Yep - about 20 cucumbers, 1 eggplant and 1 green pepper. I made three more batches of pickles, trying a new recipe for some half-sours, but the cucumbers are piling up. Pretty soon I'll have to go on Craigslist and see if I can barter for something else. Have: cucumbers. Want: Ipad.
Now, the bad: my tomato plants fell over while I was away this weekend,
and then my cucumber plants did the same thing. It wouldn't be a problem for the cukes except they fell onto the eggplants. No damage done though, like the tomatoes (fixed by Mrs. Dynamite in my absence) I propped them back up and pounded wooden stakes inside the cages for additional support.
Finally, the ugly. This morning I got out to the garden for the first time since Thursday and saw the telltale signs of tomato hornworm damage. After a few seconds, I spotted two of these monsters. One is easy to see in this picture, the other is a little harder:
These monsters are voracious. They love tomato plants like a fat kid loves cake. You can tell you have them on your plants somewhere because it looks like a weedwhacker came and chopped the tips off all your branches. I spent 20 minutes looking for another one, knowing he was there because I saw piles of worm poop, along with snipped stems, before I finally found him, and then 15 more like him. These things have friggin' FANGS, and they turn on you like a cobra if you try to grab them! Sources on the interwebs say that they don't bite, but I'm now taking any chances - yes - I'm a worm pussy ok?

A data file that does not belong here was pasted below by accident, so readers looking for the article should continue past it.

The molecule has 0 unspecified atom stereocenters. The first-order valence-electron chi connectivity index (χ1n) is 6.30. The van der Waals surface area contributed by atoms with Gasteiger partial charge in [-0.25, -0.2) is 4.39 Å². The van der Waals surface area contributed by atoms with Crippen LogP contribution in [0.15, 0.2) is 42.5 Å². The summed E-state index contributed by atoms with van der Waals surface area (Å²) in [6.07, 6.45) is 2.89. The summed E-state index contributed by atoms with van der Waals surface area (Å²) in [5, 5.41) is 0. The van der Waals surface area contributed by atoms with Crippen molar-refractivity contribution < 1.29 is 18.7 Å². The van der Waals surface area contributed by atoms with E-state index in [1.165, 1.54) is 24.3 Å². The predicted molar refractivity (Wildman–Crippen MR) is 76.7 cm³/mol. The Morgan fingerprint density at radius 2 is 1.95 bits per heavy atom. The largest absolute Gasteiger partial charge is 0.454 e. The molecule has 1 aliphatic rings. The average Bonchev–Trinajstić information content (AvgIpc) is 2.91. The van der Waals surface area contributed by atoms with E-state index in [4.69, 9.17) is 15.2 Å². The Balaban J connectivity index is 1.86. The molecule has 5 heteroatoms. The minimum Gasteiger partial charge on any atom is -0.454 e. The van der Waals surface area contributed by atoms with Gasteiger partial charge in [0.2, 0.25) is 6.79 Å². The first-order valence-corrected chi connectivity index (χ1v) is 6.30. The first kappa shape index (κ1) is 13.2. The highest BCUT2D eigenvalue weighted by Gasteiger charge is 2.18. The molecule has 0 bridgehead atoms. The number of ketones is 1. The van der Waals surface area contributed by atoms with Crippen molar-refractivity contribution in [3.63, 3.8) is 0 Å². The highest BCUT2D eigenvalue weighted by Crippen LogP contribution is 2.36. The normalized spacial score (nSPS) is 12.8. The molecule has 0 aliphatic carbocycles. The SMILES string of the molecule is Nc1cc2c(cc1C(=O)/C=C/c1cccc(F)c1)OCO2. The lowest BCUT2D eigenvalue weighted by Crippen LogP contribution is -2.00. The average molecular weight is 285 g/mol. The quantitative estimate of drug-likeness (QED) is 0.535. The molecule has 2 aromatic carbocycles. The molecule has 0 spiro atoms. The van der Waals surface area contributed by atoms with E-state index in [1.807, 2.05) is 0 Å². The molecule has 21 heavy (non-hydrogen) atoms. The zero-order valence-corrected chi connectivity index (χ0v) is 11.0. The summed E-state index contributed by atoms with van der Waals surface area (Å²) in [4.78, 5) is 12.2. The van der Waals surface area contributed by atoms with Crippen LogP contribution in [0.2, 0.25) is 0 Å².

I put my hand in the picture for size context. Let me put it this way - when I stepped on the bigger ones, tomato worm guts shot all the way up onto my shorts. Big, juicy, tomato plant eating monsters. These worms are so big that, I kid you not, you can find them by LISTENING to them chew! Yes - you can actually hear them eat your tomato plants. Here's a different one:
As I was taking this picture, my wife asked me, "why do you have callouses on your hand?" (I actually have basically one callus, which is under the worm's head, and thus hidden). "Because I labor in the garden without gloves like a REAL MAN!" I thrust my chest out, but she wasn't impressed, probably on account of me jumping like a scared rabbit when the worm turned to take a bite out of my hand. Finally, here's the first pile of tomato worms I made:
My wife has declared war on the other key enemy of the moment: green cabbage worms, attempting to nip their life cycle at the source: the white moths that fly around and lay the eggs. She bought a butterfly net (Amazon Prime, of course) and goes out there to frantically chase the moths every few hours. I can only imagine our neighbors observing this ritual, thinking, "ahhh, those city folk - so whimsical..."
Here's a question for the readers: We have a PLETHORA of small brown butterflies in the garden. Not moths, butterflies (is there even a difference?). These things are currently really loving the mint plant, but also congregate on the broccoli and anything that's flowering. Will they eventually lay some sort of evil larvae that will eat my garden veggies?
Second question, while I'm at it: Broccoli - if I want to grow fall season broccoli, do I have to plant all new plants? Or can I prune back my current plants and induce them to bloom again?